Should You Try The Anti-Inflammation Diet?

Chronic inflammation may be at the root of many diseases, from acne to Alzhimer’s.

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Fight inflammation naturally by changing how you eat

Do you suspect you might need to try the anti-inflammation diet? Sometimes you can have too much of a good thing. That’s the case with inflammation. It’s a completely normal and necessary response in the body that occurs when your immune system tries to defend against infection and injury. Get a cut and your immune system rushes cells to the area to protect and repair it. But when your body continually senses that it’s under attack, that urge to protect doesn’t get turned off, leading to what’s known as chronic inflammation, explains Desiree Nielsen, a registered dietitian in Vancouver and author of Un-Junk Your Diet: How to Shop, Cook and Eat to Fight Inflammation and Feel Better Forever.

There are a number of reasons why our immune system can be permanently turned on, she says, like oxidative damage to cells and tissue due to chronic stress, a terrible diet or low-grade infection, she explains. Most importantly, chronic inflammation can lead to other health problems, she says. “You get this cycle that can lead to all sorts of chronic disease outcomes.” These include heart disease, Crohn’s disease, ulcerative colitis and arthritis. Plus, there’s evidence that there’s an overzealous immune system response to Alzheimer’s, diabetes, acne, eczema and irritable bowel syndrome. For all these reasons, reducing inflammation should be a priority.

The good news is: You can make changes just by switching up what you eat. Ready to help your body keep its cool? Below are eight tips to get you started on an anti-inflammation diet.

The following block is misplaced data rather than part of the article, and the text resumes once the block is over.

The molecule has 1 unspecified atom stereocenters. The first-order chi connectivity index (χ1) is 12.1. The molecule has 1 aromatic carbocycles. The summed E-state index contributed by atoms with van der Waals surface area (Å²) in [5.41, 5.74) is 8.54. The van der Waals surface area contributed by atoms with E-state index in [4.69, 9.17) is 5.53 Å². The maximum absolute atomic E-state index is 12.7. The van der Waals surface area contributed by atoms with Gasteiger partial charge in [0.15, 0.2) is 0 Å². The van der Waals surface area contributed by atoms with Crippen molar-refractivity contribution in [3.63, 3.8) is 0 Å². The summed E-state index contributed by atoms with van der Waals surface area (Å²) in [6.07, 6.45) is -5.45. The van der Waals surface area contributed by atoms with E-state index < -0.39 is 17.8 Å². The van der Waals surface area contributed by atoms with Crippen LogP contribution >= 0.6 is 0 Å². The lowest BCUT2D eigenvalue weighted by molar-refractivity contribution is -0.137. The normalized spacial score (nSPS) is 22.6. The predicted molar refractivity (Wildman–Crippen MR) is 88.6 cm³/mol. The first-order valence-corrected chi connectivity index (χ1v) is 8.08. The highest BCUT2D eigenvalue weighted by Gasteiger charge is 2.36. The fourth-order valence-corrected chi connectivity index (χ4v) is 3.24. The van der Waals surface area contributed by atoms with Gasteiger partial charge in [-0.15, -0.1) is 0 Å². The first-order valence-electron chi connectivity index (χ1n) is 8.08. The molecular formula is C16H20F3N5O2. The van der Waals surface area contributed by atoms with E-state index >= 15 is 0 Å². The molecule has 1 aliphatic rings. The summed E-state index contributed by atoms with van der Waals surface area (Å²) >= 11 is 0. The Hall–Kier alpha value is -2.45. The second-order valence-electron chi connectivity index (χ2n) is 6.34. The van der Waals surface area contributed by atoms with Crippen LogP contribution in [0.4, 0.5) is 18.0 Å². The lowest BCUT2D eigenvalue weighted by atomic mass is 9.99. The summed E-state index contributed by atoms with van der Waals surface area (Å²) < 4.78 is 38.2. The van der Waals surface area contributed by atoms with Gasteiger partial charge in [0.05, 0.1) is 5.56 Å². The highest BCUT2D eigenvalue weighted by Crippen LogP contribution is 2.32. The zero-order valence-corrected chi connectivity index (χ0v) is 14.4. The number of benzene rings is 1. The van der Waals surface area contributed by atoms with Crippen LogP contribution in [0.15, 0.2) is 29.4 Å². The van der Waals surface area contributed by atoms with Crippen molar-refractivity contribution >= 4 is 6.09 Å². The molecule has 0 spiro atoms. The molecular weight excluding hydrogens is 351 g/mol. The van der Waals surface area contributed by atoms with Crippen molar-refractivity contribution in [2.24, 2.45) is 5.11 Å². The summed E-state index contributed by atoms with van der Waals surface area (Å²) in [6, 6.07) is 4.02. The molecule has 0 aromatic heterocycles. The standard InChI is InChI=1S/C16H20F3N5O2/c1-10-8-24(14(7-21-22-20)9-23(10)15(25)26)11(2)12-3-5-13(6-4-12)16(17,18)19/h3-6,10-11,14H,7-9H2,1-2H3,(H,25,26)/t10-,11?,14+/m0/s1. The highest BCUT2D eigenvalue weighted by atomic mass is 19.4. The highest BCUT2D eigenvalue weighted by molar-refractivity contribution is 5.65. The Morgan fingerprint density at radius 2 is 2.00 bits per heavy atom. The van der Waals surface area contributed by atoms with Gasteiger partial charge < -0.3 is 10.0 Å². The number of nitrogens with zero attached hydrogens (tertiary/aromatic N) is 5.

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Eat more whole foods.

“Get back to one-ingredient foods, such as chicken, broccoli and apples,” says Neilsen. Also, keep animal products, like meat and dairy, to a minimum. However, eat fish, especially cold-water varieties, which are a great source of omega-3 fatty acids, along with added sugars and processed foods. Make whole grains, fruits, vegetables, nuts, seeds and pulses, such as kidney beans, chickpeas and lentils, regular menu items. Plant-based foods are sources of prebiotics, fibre and nutrients, all which work to fight inflammation.

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Consume less dairy.

Dairy is a source of both omega-6 fatty acids and saturated fat. A bit of both is part of a healthy, anti-inflammation diet, but we often eat too much of these fats. “The body needs some saturated fat, but when we go overboard, that excess drives inflammatory pathways,” explains Nielsen. Instead, try an alternative milk in your coffee or tea, or cashew cheese instead of cream cheese.

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Snack on berries.

Nielsen says that if you commit to a whole foods diet, you’ll likely get most of the nutrients you need to fight inflammation. But if this kind of change alone isn’t doing the trick, eat more foods with specific anti-inflammatory nutrients, like polyphenols and flavonoids. Berries are fantastic sources, so aim for at least half a cup a day.